Who will control the “things” in the IoT and what will determine this control? Will it be intellectual property law or standards? Open source offers one way in which the people most affected by a technology can exercise some control over it. Open source software and its associated governance structures have proven resistant to control through intellectual property laws. Will a combination of open source software and open hardware prove similarly robust? Even if open source methods best enables innovation will it control the potentially pernicious uses such as printing guns with a 3D printer?
Rens earned a Doctor of Juridical Science (SJD) from Duke University Law School for research on using open copyright licenses in education. As a Shuttleworth Foundation Fellowship, he pioneered work on access to knowledge, IP law reform and open education in South Africa. Andrew Rens has been a fellow at the Stanford Center for Internet and Society, a research associate at the LINK Center at the University of the Witwatersrand, Johannesburg, and the University of Cape Town Intellectual Property Law Research Unit. As founding Legal Lead of Creative Commons South Africa, he ported the South African licensing suite to South African law. He earned a Master of Laws from the University of the Witwatersrand for research on Internet legal issues. He has taught Master’s courses in Intellectual Property, Telecommunications, Broadcasting, Space and Satellite, and Media and Information Technology Law at the Law School of the University of the Witwatersrand. He has also taught Telecommunications Law and Electronic Intellectual Property Law at the University of Cape Town Law School.
Please join us in welcoming Dr. Rens to the Internet Governance Lab and AU and we look forward to hearing from him soon on the always evolving intersection of the IoT and Internet governance.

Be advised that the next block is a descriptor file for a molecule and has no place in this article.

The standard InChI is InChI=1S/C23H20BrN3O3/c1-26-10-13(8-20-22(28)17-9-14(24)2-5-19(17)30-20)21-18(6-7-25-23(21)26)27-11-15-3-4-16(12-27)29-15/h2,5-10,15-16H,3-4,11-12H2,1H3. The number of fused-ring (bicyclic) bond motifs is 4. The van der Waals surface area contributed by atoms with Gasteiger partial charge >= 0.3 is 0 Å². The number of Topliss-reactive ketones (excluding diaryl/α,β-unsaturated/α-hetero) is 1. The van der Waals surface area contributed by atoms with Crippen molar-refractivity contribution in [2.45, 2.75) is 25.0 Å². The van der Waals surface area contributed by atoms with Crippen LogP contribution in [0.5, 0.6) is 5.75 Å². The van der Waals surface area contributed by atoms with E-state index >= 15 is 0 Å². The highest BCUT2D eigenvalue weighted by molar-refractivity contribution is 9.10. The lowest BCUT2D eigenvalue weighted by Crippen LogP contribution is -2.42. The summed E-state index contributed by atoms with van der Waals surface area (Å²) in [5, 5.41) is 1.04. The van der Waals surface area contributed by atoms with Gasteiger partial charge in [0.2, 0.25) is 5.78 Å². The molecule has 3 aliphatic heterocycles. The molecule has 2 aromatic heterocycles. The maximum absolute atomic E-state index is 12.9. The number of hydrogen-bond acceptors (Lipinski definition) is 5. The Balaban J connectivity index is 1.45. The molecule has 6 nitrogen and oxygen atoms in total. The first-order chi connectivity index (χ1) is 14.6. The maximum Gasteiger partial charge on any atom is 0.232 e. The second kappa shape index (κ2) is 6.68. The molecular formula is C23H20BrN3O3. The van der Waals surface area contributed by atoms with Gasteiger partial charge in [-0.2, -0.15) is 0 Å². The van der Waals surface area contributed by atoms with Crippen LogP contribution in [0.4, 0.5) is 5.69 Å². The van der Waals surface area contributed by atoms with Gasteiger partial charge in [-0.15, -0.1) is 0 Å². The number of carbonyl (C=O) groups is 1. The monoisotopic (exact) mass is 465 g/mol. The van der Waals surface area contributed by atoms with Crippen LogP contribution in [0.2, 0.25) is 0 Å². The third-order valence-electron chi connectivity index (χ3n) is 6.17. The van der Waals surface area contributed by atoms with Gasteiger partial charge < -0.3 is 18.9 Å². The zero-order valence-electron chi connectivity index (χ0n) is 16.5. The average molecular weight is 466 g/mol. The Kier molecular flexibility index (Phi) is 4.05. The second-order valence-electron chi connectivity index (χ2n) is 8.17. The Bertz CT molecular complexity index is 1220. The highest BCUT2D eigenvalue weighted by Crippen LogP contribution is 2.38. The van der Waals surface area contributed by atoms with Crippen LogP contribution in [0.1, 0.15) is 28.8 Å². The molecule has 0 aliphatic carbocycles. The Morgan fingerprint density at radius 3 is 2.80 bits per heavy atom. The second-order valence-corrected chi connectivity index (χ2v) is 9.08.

On Wednesday, September 20, 2017, Ukranian cyber expert Andrii Paziuk will discuss “Digital Policy, Civil Rights, and Security” as part of the Internet Governance Lab’s Roundtable Speaker Series. The event will take place at 2:30 pm in McKinley Room 305.
As a 2017-18 Humphrey Fellow at AU’s Washington College of Law, Mr. Paziuk’s work draws on his experience in government, industry, and academia to explore questions focused on the intersection of cybersecurity, privacy, and transborder data flows.
Prior to joining AU Mr. Paziuk worked for the Parliament of Ukraine as a legal adviser and an assistant to Members of Parliament. Since 2012, Mr. Paziuk has been a lecturer and LL.M. program moderator of International Cyber Law at Taras Shevchenko National University of Kyiv. He completed his Ph.D. thesis on the protection of privacy and personal data trans-border flows in 2004 and his post-doctoral thesis on International Cyber Law in 2016. Paziuk is also an adviser to the State Special Telecommunications and Information Protection Service, a member of the Steering Committee of Ukrainian National Internet Governance Forum, and co-founder and chairman of the NGO Partners for Digital Rights Defenders and Vice-President to the Ukrainian Academy of Cyber Security. His current research is focused on ‘The Rule of Law and Internet Governance’ exploring recent trends in digital policy and law, civil rights, and security issues.